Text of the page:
The food, however, was anything but disappointing. For my main course I ordered the Potato Wrapped Salmon ($22.50) with herbed orzo pasta in a citrus butter sauce. The salmon was fresh and flaky and paired beautifully with the crispy potato coating the fish, and the tender orzo pasta was mildly flavored with fresh herbs. My husband tried an assortment of gourmet sausages and grilled vegetables, which were very flavorful and quite a unique main course.

Cuvee has live music every Tuesday and Thursday from 6:30 to 8:30. They have half priced cocktails and drafts on Mondays thru Fridays from 4-7pm, and no corkage fees on Wednesdays. They can also accommodate large parties on their patio and dining room for the holidays.

I enjoyed the food immensely, which compensated for the poor service and I would definitely recommend this restaurant. Although, you may try a week night or earlier in the evening to ensure better service.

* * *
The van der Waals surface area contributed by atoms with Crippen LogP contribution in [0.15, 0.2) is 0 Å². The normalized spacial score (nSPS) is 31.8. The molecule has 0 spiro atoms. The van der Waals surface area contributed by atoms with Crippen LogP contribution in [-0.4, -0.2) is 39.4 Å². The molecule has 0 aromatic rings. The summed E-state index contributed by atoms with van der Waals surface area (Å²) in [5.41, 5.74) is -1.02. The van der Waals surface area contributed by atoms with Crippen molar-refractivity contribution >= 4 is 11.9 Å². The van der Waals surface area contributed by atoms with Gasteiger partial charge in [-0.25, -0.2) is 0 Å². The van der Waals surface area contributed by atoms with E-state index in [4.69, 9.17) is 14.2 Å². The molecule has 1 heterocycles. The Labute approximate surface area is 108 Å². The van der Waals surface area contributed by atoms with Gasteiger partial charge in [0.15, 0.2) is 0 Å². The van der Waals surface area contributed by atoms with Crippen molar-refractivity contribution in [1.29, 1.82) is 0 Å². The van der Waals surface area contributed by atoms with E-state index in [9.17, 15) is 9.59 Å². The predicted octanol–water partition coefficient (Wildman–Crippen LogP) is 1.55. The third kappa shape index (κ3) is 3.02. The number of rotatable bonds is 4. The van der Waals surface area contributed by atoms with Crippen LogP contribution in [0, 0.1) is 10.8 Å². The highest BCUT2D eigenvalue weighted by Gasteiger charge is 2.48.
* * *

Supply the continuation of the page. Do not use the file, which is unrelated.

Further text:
Cuvee Restaurant is located on Soscol Avenue next to the River Terrace Inn. Visit for more information.

Written by Karen

Tuesday, October 21, 2008

A New Brewery in Town

How many new breweries can boast a famous brew master as well as claim ties to the oldest microbrewery in the United States? Check out Napa Smith Brewery, the new family brewery in town that just released its first beers in May.

This beer story begins when the adventurous Smith Family purchased Albion Castle in San Francisco in hopes of starting a brewery and making quality microbrew beers. Albion Castle is a historic landmark and an important part of San Francisco’s history because of the artesian waters that flow beneath the buildings, and it was the first microbrewery to open in the United States—built in the 1870’s.

Soon the Smith family found that this historic property could not handle the projected volume of beer they would soon be producing, and so they chose to open a brewery in their hometown in the Napa Valley, located at the intersection of Highways 29 and 12.